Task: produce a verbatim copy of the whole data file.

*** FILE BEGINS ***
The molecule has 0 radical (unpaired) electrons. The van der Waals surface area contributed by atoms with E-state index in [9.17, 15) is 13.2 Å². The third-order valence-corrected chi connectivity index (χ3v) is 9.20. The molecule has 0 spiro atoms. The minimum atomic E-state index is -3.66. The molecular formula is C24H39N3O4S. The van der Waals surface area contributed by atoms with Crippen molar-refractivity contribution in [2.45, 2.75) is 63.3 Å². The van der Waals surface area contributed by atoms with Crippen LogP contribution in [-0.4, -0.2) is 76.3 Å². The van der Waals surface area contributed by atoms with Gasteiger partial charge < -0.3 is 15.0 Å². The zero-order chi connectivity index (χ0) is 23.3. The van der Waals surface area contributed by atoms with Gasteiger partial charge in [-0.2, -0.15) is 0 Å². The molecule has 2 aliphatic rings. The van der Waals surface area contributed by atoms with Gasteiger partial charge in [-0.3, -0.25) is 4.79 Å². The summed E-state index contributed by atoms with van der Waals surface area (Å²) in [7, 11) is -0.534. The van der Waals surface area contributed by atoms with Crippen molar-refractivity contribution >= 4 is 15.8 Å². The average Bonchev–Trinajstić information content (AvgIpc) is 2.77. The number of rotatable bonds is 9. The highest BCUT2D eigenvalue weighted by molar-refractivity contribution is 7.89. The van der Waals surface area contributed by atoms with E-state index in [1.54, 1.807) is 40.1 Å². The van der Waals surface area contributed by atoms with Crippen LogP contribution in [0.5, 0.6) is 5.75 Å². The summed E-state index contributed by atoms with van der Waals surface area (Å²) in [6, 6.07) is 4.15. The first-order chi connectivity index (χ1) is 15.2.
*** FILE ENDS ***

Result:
The molecule has 0 radical (unpaired) electrons. The van der Waals surface area contributed by atoms with E-state index in [9.17, 15) is 13.2 Å². The third-order valence-corrected chi connectivity index (χ3v) is 9.20. The molecule has 0 spiro atoms. The minimum atomic E-state index is -3.66. The molecular formula is C24H39N3O4S. The van der Waals surface area contributed by atoms with Crippen molar-refractivity contribution in [2.45, 2.75) is 63.3 Å². The van der Waals surface area contributed by atoms with Crippen LogP contribution in [-0.4, -0.2) is 76.3 Å². The van der Waals surface area contributed by atoms with Gasteiger partial charge < -0.3 is 15.0 Å². The zero-order chi connectivity index (χ0) is 23.3. The van der Waals surface area contributed by atoms with Gasteiger partial charge in [-0.2, -0.15) is 0 Å². The molecule has 2 aliphatic rings. The van der Waals surface area contributed by atoms with Gasteiger partial charge in [-0.3, -0.25) is 4.79 Å². The summed E-state index contributed by atoms with van der Waals surface area (Å²) in [7, 11) is -0.534. The van der Waals surface area contributed by atoms with Crippen molar-refractivity contribution >= 4 is 15.8 Å². The average Bonchev–Trinajstić information content (AvgIpc) is 2.77. The number of rotatable bonds is 9. The highest BCUT2D eigenvalue weighted by molar-refractivity contribution is 7.89. The van der Waals surface area contributed by atoms with E-state index in [1.54, 1.807) is 40.1 Å². The van der Waals surface area contributed by atoms with Crippen LogP contribution in [0.5, 0.6) is 5.75 Å². The summed E-state index contributed by atoms with van der Waals surface area (Å²) in [6, 6.07) is 4.15. The first-order chi connectivity index (χ1) is 15.2.